St. Patrick’s Cathedral
St. Patrick’s cathedral is the largest Gothic-style cathedral in the United States and seat of the Roman Catholic Archdiocese of New York. The Cathedral was designed in a Gothic revival style by James Renwick, a renowned 19th century American architect, who incorporated German, French and English Gothic elements in his design. Although the Cathedral opened its doors in 1879, it was not until 1888 that the two 100-metre high spires were completed. At the time, the 330-foot spires of the Cathedral were one of the most prominent features of the New York skyline. Since then, New York has changed dramatically, and the once-tall cathedral is now dwarfed by neighboring skyscrapers.
St. Patrick’s Architecture
Work on the Cathedral was begun in 1858 by Archbishop John Hughes to replace the original St. Patrick’s Cathedral, which is used today as a parish church in New York. Some Interesting facts:
- The Windows were made by renowned artists in Chartres, France; Birmingham, England and Boston Massachusetts.
- The great rose window is acknowledged to be the finest work designed by Charles Connick, the 20th century genius in stained glass window design.
- The Cathedral seats about 2,200 people.
- The exterior length is about 405 feet; the width is 274 feet.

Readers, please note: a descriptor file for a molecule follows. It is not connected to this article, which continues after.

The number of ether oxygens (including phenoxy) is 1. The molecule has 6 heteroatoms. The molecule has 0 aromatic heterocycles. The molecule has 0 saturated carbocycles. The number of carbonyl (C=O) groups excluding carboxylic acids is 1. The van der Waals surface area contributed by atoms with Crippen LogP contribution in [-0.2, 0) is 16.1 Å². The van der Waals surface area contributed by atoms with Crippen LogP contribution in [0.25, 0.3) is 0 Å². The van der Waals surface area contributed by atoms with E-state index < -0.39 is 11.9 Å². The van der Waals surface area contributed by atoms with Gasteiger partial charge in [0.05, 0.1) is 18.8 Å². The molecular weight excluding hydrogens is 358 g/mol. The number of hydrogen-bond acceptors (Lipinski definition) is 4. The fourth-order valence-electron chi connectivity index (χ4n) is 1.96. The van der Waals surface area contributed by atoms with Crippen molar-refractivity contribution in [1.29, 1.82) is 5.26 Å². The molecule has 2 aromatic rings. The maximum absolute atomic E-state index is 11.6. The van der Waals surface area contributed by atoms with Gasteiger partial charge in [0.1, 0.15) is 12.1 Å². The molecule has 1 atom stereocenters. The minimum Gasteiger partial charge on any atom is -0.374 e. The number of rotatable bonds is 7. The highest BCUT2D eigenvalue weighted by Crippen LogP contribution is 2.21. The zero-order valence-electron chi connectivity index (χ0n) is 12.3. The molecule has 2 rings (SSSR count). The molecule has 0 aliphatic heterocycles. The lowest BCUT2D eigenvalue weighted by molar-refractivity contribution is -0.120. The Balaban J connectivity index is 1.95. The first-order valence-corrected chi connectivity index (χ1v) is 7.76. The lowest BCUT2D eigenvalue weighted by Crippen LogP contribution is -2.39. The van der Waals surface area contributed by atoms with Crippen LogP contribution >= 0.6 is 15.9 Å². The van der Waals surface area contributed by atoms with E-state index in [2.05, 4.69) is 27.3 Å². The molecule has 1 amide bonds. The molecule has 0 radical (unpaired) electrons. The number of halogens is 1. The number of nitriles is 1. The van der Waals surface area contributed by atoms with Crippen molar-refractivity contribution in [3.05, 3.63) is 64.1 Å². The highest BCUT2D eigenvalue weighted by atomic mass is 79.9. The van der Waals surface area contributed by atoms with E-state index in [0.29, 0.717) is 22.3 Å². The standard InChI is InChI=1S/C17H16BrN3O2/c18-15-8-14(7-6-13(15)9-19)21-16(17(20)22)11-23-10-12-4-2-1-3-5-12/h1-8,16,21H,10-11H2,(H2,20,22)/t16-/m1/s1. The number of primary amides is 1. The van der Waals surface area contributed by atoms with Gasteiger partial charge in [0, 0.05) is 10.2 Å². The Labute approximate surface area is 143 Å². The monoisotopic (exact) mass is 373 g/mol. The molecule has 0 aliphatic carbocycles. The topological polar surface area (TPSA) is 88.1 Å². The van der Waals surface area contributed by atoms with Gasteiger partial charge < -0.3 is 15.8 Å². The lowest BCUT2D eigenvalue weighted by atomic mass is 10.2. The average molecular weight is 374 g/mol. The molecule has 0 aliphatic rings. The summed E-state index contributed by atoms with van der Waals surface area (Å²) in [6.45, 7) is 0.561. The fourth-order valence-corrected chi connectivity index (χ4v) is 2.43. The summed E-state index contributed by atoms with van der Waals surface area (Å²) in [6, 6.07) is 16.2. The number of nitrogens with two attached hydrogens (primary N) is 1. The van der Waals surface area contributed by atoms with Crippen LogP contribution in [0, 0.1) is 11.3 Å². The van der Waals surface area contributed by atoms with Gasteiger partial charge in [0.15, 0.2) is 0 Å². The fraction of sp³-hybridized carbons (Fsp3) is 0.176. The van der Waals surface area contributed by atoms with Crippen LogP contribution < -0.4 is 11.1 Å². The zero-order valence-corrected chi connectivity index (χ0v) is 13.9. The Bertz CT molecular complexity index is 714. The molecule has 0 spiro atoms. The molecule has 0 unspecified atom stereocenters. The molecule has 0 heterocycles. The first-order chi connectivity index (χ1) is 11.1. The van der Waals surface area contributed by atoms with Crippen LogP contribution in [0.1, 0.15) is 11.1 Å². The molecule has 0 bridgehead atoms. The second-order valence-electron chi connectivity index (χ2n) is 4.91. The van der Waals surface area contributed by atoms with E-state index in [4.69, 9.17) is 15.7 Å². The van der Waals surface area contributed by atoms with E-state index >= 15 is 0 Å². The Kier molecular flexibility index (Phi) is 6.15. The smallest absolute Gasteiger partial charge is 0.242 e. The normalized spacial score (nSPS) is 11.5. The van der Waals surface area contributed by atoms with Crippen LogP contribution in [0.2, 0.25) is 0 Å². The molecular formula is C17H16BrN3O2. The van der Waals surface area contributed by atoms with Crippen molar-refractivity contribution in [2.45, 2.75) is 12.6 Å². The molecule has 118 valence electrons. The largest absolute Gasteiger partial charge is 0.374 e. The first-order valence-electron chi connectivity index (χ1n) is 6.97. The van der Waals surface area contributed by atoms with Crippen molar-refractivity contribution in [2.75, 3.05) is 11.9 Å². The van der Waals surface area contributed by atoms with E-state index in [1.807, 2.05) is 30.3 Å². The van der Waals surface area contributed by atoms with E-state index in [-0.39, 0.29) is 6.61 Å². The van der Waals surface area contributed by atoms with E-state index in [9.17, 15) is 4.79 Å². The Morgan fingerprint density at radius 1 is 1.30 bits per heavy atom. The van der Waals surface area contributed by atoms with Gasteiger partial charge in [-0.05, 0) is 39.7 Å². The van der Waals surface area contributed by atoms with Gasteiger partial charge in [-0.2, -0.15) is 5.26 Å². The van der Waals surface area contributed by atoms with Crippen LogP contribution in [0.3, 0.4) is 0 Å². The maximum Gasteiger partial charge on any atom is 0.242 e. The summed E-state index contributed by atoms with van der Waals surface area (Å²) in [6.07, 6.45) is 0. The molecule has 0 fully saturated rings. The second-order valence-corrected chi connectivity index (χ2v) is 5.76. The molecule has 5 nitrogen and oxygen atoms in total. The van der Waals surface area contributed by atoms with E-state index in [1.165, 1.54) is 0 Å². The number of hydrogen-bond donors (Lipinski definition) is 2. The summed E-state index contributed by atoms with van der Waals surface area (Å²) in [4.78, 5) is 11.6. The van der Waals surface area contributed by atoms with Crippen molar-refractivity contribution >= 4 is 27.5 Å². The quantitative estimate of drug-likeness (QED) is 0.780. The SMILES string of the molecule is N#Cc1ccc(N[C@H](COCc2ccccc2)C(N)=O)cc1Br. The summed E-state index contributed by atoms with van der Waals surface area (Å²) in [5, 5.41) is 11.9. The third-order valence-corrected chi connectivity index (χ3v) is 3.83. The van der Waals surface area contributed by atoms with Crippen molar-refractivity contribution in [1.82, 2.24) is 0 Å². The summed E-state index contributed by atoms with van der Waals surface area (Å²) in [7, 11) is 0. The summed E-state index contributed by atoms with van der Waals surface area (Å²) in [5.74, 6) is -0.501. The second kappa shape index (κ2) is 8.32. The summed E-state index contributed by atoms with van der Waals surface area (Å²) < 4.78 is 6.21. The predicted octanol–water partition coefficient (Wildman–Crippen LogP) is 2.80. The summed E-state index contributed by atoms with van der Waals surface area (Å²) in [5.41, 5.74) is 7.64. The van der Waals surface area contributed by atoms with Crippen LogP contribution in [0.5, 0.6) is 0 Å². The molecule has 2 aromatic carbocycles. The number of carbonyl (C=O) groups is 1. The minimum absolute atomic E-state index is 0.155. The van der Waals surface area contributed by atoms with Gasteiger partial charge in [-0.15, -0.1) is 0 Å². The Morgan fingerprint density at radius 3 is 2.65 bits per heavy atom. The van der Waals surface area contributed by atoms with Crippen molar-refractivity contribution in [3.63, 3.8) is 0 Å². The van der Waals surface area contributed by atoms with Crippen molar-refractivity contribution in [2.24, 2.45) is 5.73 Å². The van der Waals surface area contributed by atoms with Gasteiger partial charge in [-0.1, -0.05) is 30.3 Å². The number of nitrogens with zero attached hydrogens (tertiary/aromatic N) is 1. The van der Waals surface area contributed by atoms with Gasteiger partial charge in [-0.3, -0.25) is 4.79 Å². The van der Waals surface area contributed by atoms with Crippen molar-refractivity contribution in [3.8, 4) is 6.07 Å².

- The spires rise 330 feet from street level.
- The architect was James Renwick, an American. The Lady Chapel was designed by another American, Charles Mathews.
- The St. Michael and St. Louis altar was designed by Tiffany and Company. The St. Elizabeth altar was designed by Paolo Medici of Rome.
- The Archbishops of New York are buried in a crypt under the high altar. Their honorary hats, called galeros, hang from the ceiling over their tombs.
- The Stations of the Cross are works of art which won first prize at the Chicago World’s Fair in 1893.
- The Pieta is three times larger than the Pieta in St. Peter’s, Rome.
- The Cathedral has three organs.
- Each year over 3 million people visit St. Patrick’s Cathedral
Services at St. Patrick’s Cathedral
St. Patrick’s cathedral holds about 2,200 people and has beautiful windows crafted in France, England and Boston, several alters designed by Tiffany and Co., and a solid bronze baldachin over the high altar. Eight archbishops are buried in St Patrick’s crypt, and funeral masses were held here for New York Yankees Babe Ruth and Billy Martin. Other famous funerals held at St. Patrick’s include football legend Vince Lombardi, singer Celia Cruz, Senator Robert F. Kennedy, and many of 9/11’s fallen police and firefighters.
Getting to St. Patrick’s
The Cathedral is located in the heart of Manhattan at one of the most prestigious locations on Fifth Avenue and 50th Street. St Patrick’s is directly across 5th Avenue from Rockefeller Center’s Atlas.
Images of St. Patrick’s Cathedral
St. Patrick's Cathedral from Above at Night, New York City (unknown)
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Visiting St. Patrick's Cathedral is free. You don’t even need a donation.